Milan, Italy – the Piccolo Teatro in Milan was Italy’s first permanent theatre and was declared a theatre of major European importance by Ministerial Decree in 1991. It was founded in the immediate post-war period by Paolo Grassi, Giorgio Strehler, Mario Apollonio, Virgilio Tosi and Nina Vinchi.
The “Piccolo” consists at present of three venues: the Sala Grassi, the 19th-century Teatro Fossati, which reopened in 1986 under the name Teatro Studio Melato, and the Teatro Strehler.
The Teatro Studio Melato started life as an experimental theatre, a training ground for the young students from the Piccolo Theatre School, and home to the international master classes which are held there annually. Its circular design is greatly appreciated by directors from all over the world for the special relationship it allows actors to establish with their audience. The theatre was recently equipped with Clay Paky Alpha Profile 800s for the show “E io dico no: ogni notte ha un’alba” (And I say ‘no, every night has a dawn’).
The lighting designer and lighting department manager Claudio De Pace explained how he made his choice: “I had recently used Clay Paky 700s in some shows staged outside our theatre, especially in conjunction with the Milan Furniture Fair for a production at the Teatro dell’Arte. I was very satisfied with their reliability and luminous efficiency. When it came to equipping the Teatro Piccolo with a new set of lights, I decided to do several tests on site with other brands, but in the end I opted for Alpha Profile 800s. First, Clay Paky is an Italian company known worldwide for the excellence of its products. Second, I chose them for their reliability and small size. What they can do in such a compact case is truly remarkable.”
De Pace stressed that loads on the battens and handling limitations have to be taken into serious consideration in the Teatro Studio: “thanks to their lightweight, we were able to move the Profiles around and install them in the theatre with considerable ease. Each light could be carried by a single person. Our concern was that we would have to do without the performance of large lights, but we soon realized there was no risk of this: the Profile’s lamp is extremely bright, and the light is equipped with all the effects and features of a 1200-1500 watt light, if not more.”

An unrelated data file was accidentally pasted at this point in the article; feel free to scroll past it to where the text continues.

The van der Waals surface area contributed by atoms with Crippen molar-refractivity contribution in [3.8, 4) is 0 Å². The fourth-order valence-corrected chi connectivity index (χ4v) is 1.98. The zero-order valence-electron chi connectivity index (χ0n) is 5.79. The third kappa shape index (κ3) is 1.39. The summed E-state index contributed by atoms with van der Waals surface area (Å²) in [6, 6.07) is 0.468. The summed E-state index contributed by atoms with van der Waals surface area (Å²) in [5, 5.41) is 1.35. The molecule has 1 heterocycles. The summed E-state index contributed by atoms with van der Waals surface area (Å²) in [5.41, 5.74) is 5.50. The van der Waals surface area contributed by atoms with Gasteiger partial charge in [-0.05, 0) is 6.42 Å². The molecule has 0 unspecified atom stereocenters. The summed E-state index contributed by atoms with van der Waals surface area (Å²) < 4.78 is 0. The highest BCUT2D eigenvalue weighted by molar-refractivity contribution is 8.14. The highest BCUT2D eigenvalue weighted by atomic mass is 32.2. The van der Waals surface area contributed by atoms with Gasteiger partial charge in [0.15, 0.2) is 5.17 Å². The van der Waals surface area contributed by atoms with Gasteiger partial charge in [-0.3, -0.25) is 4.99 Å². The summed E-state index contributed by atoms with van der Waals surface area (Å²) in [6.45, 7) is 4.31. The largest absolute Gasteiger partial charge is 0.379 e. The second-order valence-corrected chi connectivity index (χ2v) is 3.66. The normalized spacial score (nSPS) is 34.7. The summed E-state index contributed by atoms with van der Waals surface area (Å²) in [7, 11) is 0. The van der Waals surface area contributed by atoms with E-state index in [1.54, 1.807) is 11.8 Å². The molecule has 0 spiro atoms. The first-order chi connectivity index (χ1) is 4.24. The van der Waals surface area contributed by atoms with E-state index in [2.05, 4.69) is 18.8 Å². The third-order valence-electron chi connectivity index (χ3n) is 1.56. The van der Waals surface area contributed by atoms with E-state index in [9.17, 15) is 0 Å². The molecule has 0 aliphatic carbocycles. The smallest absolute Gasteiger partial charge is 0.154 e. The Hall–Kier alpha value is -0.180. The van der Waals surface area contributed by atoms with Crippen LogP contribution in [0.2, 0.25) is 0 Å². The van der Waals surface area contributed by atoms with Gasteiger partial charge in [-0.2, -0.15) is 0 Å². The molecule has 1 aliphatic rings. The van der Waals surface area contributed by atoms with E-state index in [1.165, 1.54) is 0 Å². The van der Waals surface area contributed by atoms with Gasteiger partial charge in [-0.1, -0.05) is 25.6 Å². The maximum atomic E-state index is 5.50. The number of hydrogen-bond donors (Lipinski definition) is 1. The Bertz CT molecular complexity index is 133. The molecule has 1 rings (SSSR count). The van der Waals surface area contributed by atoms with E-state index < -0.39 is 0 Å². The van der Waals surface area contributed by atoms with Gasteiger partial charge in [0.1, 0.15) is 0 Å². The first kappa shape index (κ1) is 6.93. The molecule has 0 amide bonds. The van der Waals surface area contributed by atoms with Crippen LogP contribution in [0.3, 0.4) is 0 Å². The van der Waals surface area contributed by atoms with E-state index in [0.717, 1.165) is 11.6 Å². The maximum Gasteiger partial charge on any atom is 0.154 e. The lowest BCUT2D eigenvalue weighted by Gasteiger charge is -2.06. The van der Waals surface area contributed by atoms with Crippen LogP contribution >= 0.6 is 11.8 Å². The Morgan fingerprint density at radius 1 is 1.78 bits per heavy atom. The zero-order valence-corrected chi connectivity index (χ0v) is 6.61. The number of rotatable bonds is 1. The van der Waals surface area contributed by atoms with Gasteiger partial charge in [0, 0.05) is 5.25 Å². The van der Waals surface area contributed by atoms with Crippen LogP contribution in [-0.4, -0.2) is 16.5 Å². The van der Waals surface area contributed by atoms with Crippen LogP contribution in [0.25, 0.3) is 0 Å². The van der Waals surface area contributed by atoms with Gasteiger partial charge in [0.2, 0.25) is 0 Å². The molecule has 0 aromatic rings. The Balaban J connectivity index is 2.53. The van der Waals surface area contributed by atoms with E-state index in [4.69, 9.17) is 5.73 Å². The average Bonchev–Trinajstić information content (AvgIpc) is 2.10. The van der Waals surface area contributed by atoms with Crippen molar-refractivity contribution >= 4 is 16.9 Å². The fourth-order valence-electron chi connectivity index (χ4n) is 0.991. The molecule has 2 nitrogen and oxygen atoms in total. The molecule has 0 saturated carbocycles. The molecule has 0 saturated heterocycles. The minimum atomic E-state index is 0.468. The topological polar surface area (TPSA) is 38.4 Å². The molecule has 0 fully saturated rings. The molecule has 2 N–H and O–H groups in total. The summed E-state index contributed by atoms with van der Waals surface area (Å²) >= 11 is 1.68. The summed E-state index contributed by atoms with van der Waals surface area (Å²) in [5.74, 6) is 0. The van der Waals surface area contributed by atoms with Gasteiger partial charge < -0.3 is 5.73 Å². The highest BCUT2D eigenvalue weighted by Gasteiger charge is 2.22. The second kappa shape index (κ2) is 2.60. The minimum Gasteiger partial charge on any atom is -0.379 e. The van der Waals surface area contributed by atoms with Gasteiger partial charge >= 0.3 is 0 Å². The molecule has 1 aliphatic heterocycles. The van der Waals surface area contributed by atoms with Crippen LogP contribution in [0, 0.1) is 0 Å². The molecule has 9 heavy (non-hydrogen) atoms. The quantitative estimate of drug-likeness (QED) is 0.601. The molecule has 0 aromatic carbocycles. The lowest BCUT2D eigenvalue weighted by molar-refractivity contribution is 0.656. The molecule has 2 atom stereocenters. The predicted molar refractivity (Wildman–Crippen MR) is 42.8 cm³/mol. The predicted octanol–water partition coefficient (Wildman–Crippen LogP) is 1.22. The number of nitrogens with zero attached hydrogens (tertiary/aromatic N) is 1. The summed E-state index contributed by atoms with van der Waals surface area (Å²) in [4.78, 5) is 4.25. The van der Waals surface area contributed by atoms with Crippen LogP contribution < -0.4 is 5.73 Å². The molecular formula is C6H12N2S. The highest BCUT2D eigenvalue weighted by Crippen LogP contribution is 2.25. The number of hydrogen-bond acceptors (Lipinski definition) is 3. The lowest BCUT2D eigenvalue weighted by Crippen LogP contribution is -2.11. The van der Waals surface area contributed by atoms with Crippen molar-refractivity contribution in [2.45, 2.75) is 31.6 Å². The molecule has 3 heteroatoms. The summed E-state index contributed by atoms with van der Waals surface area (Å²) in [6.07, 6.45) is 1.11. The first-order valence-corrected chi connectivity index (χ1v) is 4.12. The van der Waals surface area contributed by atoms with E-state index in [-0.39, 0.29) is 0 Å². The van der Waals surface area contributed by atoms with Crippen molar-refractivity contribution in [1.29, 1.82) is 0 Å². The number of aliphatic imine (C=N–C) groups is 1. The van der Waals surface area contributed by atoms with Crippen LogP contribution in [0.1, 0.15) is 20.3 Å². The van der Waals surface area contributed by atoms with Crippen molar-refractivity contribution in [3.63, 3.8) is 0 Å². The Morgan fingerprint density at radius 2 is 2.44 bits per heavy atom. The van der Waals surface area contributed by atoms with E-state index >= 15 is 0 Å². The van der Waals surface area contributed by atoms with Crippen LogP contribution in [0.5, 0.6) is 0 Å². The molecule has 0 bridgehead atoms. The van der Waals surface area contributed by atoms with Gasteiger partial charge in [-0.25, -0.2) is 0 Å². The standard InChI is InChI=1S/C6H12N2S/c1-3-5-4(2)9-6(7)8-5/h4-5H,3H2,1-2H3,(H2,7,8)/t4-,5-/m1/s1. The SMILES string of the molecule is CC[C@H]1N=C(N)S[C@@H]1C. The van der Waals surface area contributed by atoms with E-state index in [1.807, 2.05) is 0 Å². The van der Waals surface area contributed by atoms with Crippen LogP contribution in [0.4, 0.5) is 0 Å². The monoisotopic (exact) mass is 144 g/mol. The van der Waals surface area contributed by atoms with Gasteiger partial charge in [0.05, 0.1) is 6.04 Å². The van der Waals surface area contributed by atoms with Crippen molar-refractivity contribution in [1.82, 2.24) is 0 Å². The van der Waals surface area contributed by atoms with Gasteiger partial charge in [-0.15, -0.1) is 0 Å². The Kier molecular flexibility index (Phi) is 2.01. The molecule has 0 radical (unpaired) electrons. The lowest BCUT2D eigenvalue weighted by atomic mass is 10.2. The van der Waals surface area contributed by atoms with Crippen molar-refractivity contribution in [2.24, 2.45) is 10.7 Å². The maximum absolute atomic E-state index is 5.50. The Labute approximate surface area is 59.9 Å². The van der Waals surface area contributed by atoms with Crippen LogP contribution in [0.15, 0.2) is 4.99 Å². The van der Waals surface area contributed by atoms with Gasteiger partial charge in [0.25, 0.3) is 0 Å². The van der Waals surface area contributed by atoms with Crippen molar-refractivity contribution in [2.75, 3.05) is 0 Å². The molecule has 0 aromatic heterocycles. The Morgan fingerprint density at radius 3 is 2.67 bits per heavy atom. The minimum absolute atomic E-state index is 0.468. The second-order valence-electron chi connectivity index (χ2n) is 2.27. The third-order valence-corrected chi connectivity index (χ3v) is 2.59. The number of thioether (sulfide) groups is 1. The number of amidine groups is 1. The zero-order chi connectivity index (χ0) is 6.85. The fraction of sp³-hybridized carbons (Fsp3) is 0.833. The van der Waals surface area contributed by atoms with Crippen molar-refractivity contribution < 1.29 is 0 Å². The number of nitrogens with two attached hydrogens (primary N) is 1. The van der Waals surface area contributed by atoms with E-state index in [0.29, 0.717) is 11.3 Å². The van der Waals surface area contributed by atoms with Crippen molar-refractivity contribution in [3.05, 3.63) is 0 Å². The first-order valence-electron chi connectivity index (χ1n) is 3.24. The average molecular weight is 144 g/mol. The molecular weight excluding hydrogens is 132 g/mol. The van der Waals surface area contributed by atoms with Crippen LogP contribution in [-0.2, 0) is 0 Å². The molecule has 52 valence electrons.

The final rig includes 14 Alpha Profile 800s. For the show ‘E io dico no: ogni notte ha un’alba’, they have been arranged on the catwalks and are used as back-lighting and semi-front-lighting. One is placed in the middle of the third tier and four others are used as side lights.
This show stands out for being completely devoid of scenery; everything is done exclusively with lights. The Alpha Profile 800s are used both as stage effects lighting and as accent lighting. In two or three moments during the show, De Pace uses them “on the faces of the leading players with the CTO filter. Lastly, I also use them as follow-spots, after saving the actors’ movements in the memory”.
The show was written by Nando Dalla Chiesa and Marco Rampoldi, and is the result of extensive research by a group of students and researchers from the Sociology of Crime course organized by the University of Milan under Dalla Chiesa’s guidance. The project goes beyond the educational dimension and involves these young researchers in deep and continuous investigation into the phenomenon of organized crime.
Once the performances of the show are over, all the equipment will be dismantled, and the lights will be made available for future shows, including those in other Piccolo Teatro venues in Milan.